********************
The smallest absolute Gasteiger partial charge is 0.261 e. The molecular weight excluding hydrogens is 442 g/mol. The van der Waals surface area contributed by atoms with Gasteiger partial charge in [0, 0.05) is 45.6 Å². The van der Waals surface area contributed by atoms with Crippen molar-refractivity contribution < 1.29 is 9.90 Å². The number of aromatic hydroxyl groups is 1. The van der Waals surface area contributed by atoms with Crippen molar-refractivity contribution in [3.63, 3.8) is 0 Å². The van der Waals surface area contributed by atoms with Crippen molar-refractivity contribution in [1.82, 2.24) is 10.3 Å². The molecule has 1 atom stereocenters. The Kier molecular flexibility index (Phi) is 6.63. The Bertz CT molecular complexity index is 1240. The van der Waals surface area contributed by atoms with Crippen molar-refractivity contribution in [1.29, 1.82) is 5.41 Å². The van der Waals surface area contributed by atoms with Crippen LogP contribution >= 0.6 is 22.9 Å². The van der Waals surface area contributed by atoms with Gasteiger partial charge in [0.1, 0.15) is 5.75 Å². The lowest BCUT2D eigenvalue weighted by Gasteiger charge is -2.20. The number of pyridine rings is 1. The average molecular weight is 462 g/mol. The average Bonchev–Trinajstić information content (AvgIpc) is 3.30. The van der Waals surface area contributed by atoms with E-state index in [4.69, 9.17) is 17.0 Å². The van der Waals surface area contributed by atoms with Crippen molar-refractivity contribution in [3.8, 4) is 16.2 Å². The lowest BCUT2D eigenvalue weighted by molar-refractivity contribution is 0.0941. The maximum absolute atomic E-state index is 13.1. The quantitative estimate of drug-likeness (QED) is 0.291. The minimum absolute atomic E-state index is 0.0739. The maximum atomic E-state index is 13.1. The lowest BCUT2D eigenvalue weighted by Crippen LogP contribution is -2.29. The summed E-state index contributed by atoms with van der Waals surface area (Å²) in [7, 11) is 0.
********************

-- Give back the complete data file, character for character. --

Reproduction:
The smallest absolute Gasteiger partial charge is 0.261 e. The molecular weight excluding hydrogens is 442 g/mol. The van der Waals surface area contributed by atoms with Gasteiger partial charge in [0, 0.05) is 45.6 Å². The van der Waals surface area contributed by atoms with Crippen molar-refractivity contribution < 1.29 is 9.90 Å². The number of aromatic hydroxyl groups is 1. The van der Waals surface area contributed by atoms with Crippen molar-refractivity contribution in [3.63, 3.8) is 0 Å². The van der Waals surface area contributed by atoms with Crippen molar-refractivity contribution in [1.82, 2.24) is 10.3 Å². The molecule has 1 atom stereocenters. The Kier molecular flexibility index (Phi) is 6.63. The Bertz CT molecular complexity index is 1240. The van der Waals surface area contributed by atoms with Crippen molar-refractivity contribution in [1.29, 1.82) is 5.41 Å². The van der Waals surface area contributed by atoms with Crippen LogP contribution >= 0.6 is 22.9 Å². The van der Waals surface area contributed by atoms with Gasteiger partial charge in [0.1, 0.15) is 5.75 Å². The lowest BCUT2D eigenvalue weighted by Gasteiger charge is -2.20. The number of pyridine rings is 1. The average molecular weight is 462 g/mol. The average Bonchev–Trinajstić information content (AvgIpc) is 3.30. The van der Waals surface area contributed by atoms with E-state index in [4.69, 9.17) is 17.0 Å². The van der Waals surface area contributed by atoms with Crippen molar-refractivity contribution in [3.8, 4) is 16.2 Å². The lowest BCUT2D eigenvalue weighted by molar-refractivity contribution is 0.0941. The maximum absolute atomic E-state index is 13.1. The quantitative estimate of drug-likeness (QED) is 0.291. The minimum absolute atomic E-state index is 0.0739. The maximum atomic E-state index is 13.1. The lowest BCUT2D eigenvalue weighted by Crippen LogP contribution is -2.29. The summed E-state index contributed by atoms with van der Waals surface area (Å²) in [7, 11) is 0.